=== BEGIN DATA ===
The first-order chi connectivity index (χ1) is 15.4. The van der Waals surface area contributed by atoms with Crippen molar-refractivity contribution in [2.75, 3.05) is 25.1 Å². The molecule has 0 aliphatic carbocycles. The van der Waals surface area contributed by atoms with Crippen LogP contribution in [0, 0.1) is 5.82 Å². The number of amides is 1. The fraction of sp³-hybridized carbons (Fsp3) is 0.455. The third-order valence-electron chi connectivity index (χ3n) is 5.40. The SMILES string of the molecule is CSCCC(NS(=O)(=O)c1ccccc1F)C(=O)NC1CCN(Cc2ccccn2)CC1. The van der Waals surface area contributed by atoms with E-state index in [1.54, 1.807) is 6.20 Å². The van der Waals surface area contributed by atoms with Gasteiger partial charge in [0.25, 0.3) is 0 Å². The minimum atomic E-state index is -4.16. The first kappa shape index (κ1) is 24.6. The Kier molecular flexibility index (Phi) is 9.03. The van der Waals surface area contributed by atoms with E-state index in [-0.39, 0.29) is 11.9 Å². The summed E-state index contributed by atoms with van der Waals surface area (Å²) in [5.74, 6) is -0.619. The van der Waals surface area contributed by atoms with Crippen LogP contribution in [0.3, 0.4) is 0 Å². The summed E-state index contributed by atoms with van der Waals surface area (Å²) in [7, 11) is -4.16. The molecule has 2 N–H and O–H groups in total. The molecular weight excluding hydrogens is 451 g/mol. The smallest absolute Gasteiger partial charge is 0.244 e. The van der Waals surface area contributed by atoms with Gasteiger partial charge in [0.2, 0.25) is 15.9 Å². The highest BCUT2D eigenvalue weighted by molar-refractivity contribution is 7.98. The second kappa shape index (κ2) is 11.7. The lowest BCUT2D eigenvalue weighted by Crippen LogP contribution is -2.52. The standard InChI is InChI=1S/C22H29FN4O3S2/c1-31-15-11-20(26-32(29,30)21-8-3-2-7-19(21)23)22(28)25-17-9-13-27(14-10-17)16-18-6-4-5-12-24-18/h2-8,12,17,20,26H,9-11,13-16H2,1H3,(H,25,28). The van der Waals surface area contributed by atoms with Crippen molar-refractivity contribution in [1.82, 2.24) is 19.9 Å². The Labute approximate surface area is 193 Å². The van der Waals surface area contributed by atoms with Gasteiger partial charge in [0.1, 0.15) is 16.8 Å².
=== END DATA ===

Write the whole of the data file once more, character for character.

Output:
The first-order chi connectivity index (χ1) is 15.4. The van der Waals surface area contributed by atoms with Crippen molar-refractivity contribution in [2.75, 3.05) is 25.1 Å². The molecule has 0 aliphatic carbocycles. The van der Waals surface area contributed by atoms with Crippen LogP contribution in [0, 0.1) is 5.82 Å². The number of amides is 1. The fraction of sp³-hybridized carbons (Fsp3) is 0.455. The third-order valence-electron chi connectivity index (χ3n) is 5.40. The SMILES string of the molecule is CSCCC(NS(=O)(=O)c1ccccc1F)C(=O)NC1CCN(Cc2ccccn2)CC1. The van der Waals surface area contributed by atoms with E-state index in [1.54, 1.807) is 6.20 Å². The van der Waals surface area contributed by atoms with Gasteiger partial charge in [0.25, 0.3) is 0 Å². The minimum atomic E-state index is -4.16. The first kappa shape index (κ1) is 24.6. The Kier molecular flexibility index (Phi) is 9.03. The van der Waals surface area contributed by atoms with E-state index in [-0.39, 0.29) is 11.9 Å². The summed E-state index contributed by atoms with van der Waals surface area (Å²) in [5.74, 6) is -0.619. The van der Waals surface area contributed by atoms with Crippen LogP contribution in [0.3, 0.4) is 0 Å². The summed E-state index contributed by atoms with van der Waals surface area (Å²) in [7, 11) is -4.16. The molecule has 2 N–H and O–H groups in total. The molecular weight excluding hydrogens is 451 g/mol. The smallest absolute Gasteiger partial charge is 0.244 e. The van der Waals surface area contributed by atoms with Gasteiger partial charge in [0.2, 0.25) is 15.9 Å². The highest BCUT2D eigenvalue weighted by molar-refractivity contribution is 7.98. The second kappa shape index (κ2) is 11.7. The lowest BCUT2D eigenvalue weighted by Crippen LogP contribution is -2.52. The standard InChI is InChI=1S/C22H29FN4O3S2/c1-31-15-11-20(26-32(29,30)21-8-3-2-7-19(21)23)22(28)25-17-9-13-27(14-10-17)16-18-6-4-5-12-24-18/h2-8,12,17,20,26H,9-11,13-16H2,1H3,(H,25,28). The van der Waals surface area contributed by atoms with Crippen molar-refractivity contribution in [1.82, 2.24) is 19.9 Å². The Labute approximate surface area is 193 Å². The van der Waals surface area contributed by atoms with Gasteiger partial charge in [0.1, 0.15) is 16.8 Å².